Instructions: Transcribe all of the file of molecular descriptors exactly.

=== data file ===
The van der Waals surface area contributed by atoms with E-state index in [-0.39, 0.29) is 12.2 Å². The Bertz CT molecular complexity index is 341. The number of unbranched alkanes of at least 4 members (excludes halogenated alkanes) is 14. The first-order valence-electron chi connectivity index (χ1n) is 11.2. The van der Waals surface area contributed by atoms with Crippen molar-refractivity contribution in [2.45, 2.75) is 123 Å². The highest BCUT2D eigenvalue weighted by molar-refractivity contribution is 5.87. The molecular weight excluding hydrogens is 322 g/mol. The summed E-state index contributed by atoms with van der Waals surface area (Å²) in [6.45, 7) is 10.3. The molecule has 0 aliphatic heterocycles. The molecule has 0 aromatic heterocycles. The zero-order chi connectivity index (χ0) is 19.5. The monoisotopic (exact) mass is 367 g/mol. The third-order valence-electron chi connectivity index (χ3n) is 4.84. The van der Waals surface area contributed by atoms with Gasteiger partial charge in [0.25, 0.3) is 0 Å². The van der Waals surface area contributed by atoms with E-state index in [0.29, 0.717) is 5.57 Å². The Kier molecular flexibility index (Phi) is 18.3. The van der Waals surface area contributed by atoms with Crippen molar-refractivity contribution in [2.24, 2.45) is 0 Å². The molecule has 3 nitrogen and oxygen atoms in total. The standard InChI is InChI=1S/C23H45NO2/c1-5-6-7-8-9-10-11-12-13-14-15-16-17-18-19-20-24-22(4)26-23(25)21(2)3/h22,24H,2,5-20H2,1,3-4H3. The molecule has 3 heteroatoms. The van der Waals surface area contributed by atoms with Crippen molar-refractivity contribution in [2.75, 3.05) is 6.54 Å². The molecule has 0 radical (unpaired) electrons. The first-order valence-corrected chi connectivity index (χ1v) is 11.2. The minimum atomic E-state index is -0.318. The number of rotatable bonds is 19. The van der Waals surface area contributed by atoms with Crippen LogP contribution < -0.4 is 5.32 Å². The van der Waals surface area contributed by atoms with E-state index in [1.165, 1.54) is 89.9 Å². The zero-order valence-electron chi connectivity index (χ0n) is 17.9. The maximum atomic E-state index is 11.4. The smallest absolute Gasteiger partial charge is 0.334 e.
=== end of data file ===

The van der Waals surface area contributed by atoms with E-state index in [-0.39, 0.29) is 12.2 Å². The Bertz CT molecular complexity index is 341. The number of unbranched alkanes of at least 4 members (excludes halogenated alkanes) is 14. The first-order valence-electron chi connectivity index (χ1n) is 11.2. The van der Waals surface area contributed by atoms with Crippen molar-refractivity contribution in [2.45, 2.75) is 123 Å². The highest BCUT2D eigenvalue weighted by molar-refractivity contribution is 5.87. The molecular weight excluding hydrogens is 322 g/mol. The summed E-state index contributed by atoms with van der Waals surface area (Å²) in [6.45, 7) is 10.3. The molecule has 0 aliphatic heterocycles. The molecule has 0 aromatic heterocycles. The zero-order chi connectivity index (χ0) is 19.5. The monoisotopic (exact) mass is 367 g/mol. The third-order valence-electron chi connectivity index (χ3n) is 4.84. The van der Waals surface area contributed by atoms with Gasteiger partial charge in [0.25, 0.3) is 0 Å². The van der Waals surface area contributed by atoms with E-state index in [0.29, 0.717) is 5.57 Å². The Kier molecular flexibility index (Phi) is 18.3. The van der Waals surface area contributed by atoms with Crippen molar-refractivity contribution in [2.24, 2.45) is 0 Å². The molecule has 3 nitrogen and oxygen atoms in total. The standard InChI is InChI=1S/C23H45NO2/c1-5-6-7-8-9-10-11-12-13-14-15-16-17-18-19-20-24-22(4)26-23(25)21(2)3/h22,24H,2,5-20H2,1,3-4H3. The molecule has 3 heteroatoms. The van der Waals surface area contributed by atoms with Crippen molar-refractivity contribution in [2.75, 3.05) is 6.54 Å². The molecule has 0 radical (unpaired) electrons. The first-order valence-corrected chi connectivity index (χ1v) is 11.2. The minimum atomic E-state index is -0.318. The number of rotatable bonds is 19. The van der Waals surface area contributed by atoms with Crippen LogP contribution < -0.4 is 5.32 Å². The van der Waals surface area contributed by atoms with E-state index in [1.165, 1.54) is 89.9 Å². The zero-order valence-electron chi connectivity index (χ0n) is 17.9. The maximum atomic E-state index is 11.4. The smallest absolute Gasteiger partial charge is 0.334 e.